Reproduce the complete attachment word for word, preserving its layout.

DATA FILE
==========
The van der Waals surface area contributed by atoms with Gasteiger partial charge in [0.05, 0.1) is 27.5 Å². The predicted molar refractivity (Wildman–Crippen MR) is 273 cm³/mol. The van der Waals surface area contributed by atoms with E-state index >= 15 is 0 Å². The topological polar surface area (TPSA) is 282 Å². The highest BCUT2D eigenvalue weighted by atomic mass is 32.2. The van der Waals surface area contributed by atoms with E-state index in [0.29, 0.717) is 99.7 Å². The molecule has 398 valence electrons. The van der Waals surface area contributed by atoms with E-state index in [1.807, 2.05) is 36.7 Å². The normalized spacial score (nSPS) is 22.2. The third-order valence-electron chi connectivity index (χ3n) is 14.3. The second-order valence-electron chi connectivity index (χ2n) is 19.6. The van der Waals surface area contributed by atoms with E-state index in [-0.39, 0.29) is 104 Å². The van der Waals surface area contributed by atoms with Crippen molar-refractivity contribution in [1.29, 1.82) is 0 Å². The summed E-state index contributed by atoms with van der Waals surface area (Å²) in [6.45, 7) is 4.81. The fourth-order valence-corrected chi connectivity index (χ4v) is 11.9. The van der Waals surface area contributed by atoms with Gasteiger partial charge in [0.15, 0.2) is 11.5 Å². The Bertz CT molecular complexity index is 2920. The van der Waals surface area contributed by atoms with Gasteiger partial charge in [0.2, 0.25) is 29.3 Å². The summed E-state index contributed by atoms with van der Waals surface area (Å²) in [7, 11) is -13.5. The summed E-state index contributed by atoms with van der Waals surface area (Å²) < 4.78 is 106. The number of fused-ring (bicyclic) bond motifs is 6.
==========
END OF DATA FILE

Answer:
The van der Waals surface area contributed by atoms with Gasteiger partial charge in [0.05, 0.1) is 27.5 Å². The predicted molar refractivity (Wildman–Crippen MR) is 273 cm³/mol. The van der Waals surface area contributed by atoms with E-state index >= 15 is 0 Å². The topological polar surface area (TPSA) is 282 Å². The highest BCUT2D eigenvalue weighted by atomic mass is 32.2. The van der Waals surface area contributed by atoms with E-state index in [0.29, 0.717) is 99.7 Å². The molecule has 398 valence electrons. The van der Waals surface area contributed by atoms with E-state index in [1.807, 2.05) is 36.7 Å². The normalized spacial score (nSPS) is 22.2. The third-order valence-electron chi connectivity index (χ3n) is 14.3. The second-order valence-electron chi connectivity index (χ2n) is 19.6. The van der Waals surface area contributed by atoms with E-state index in [-0.39, 0.29) is 104 Å². The van der Waals surface area contributed by atoms with Crippen molar-refractivity contribution in [1.29, 1.82) is 0 Å². The summed E-state index contributed by atoms with van der Waals surface area (Å²) in [6.45, 7) is 4.81. The fourth-order valence-corrected chi connectivity index (χ4v) is 11.9. The van der Waals surface area contributed by atoms with Gasteiger partial charge in [0.15, 0.2) is 11.5 Å². The Bertz CT molecular complexity index is 2920. The van der Waals surface area contributed by atoms with Gasteiger partial charge in [0.2, 0.25) is 29.3 Å². The summed E-state index contributed by atoms with van der Waals surface area (Å²) in [7, 11) is -13.5. The summed E-state index contributed by atoms with van der Waals surface area (Å²) < 4.78 is 106. The number of fused-ring (bicyclic) bond motifs is 6.